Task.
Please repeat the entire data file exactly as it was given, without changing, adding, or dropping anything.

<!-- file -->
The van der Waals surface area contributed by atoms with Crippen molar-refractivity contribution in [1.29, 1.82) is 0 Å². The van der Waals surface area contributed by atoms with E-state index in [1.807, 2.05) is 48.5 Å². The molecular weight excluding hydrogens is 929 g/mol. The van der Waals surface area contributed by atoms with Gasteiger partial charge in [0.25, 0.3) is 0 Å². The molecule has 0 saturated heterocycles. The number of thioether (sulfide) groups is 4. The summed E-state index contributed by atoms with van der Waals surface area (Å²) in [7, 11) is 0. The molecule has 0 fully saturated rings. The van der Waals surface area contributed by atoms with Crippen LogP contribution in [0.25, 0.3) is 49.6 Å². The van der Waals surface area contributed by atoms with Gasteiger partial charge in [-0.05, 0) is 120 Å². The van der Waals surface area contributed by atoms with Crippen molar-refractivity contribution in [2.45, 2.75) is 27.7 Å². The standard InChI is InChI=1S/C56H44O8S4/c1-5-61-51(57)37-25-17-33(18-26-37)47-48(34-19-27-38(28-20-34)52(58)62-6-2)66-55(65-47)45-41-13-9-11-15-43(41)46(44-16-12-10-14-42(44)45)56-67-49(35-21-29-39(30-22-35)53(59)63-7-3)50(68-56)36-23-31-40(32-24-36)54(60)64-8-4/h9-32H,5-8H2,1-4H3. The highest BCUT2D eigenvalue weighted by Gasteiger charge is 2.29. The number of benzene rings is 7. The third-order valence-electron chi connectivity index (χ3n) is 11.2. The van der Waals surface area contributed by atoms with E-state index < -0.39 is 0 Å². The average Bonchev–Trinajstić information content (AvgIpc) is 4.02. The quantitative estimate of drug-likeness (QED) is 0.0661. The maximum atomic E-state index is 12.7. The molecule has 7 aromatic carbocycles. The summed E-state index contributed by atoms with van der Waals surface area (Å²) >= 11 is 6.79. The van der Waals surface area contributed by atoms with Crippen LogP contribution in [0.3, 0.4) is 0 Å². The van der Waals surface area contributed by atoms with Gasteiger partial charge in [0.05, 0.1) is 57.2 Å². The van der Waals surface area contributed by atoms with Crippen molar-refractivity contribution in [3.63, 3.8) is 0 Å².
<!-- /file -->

The van der Waals surface area contributed by atoms with Crippen molar-refractivity contribution in [1.29, 1.82) is 0 Å². The van der Waals surface area contributed by atoms with E-state index in [1.807, 2.05) is 48.5 Å². The molecular weight excluding hydrogens is 929 g/mol. The van der Waals surface area contributed by atoms with Gasteiger partial charge in [0.25, 0.3) is 0 Å². The molecule has 0 saturated heterocycles. The number of thioether (sulfide) groups is 4. The summed E-state index contributed by atoms with van der Waals surface area (Å²) in [7, 11) is 0. The molecule has 0 fully saturated rings. The van der Waals surface area contributed by atoms with Crippen LogP contribution in [0.25, 0.3) is 49.6 Å². The van der Waals surface area contributed by atoms with Gasteiger partial charge in [-0.05, 0) is 120 Å². The van der Waals surface area contributed by atoms with Crippen molar-refractivity contribution in [2.45, 2.75) is 27.7 Å². The standard InChI is InChI=1S/C56H44O8S4/c1-5-61-51(57)37-25-17-33(18-26-37)47-48(34-19-27-38(28-20-34)52(58)62-6-2)66-55(65-47)45-41-13-9-11-15-43(41)46(44-16-12-10-14-42(44)45)56-67-49(35-21-29-39(30-22-35)53(59)63-7-3)50(68-56)36-23-31-40(32-24-36)54(60)64-8-4/h9-32H,5-8H2,1-4H3. The highest BCUT2D eigenvalue weighted by Gasteiger charge is 2.29. The number of benzene rings is 7. The third-order valence-electron chi connectivity index (χ3n) is 11.2. The van der Waals surface area contributed by atoms with E-state index < -0.39 is 0 Å². The average Bonchev–Trinajstić information content (AvgIpc) is 4.02. The quantitative estimate of drug-likeness (QED) is 0.0661. The maximum atomic E-state index is 12.7. The molecule has 7 aromatic carbocycles. The summed E-state index contributed by atoms with van der Waals surface area (Å²) >= 11 is 6.79. The van der Waals surface area contributed by atoms with Crippen LogP contribution in [0.3, 0.4) is 0 Å². The van der Waals surface area contributed by atoms with Gasteiger partial charge in [0.05, 0.1) is 57.2 Å². The van der Waals surface area contributed by atoms with Crippen molar-refractivity contribution in [3.63, 3.8) is 0 Å².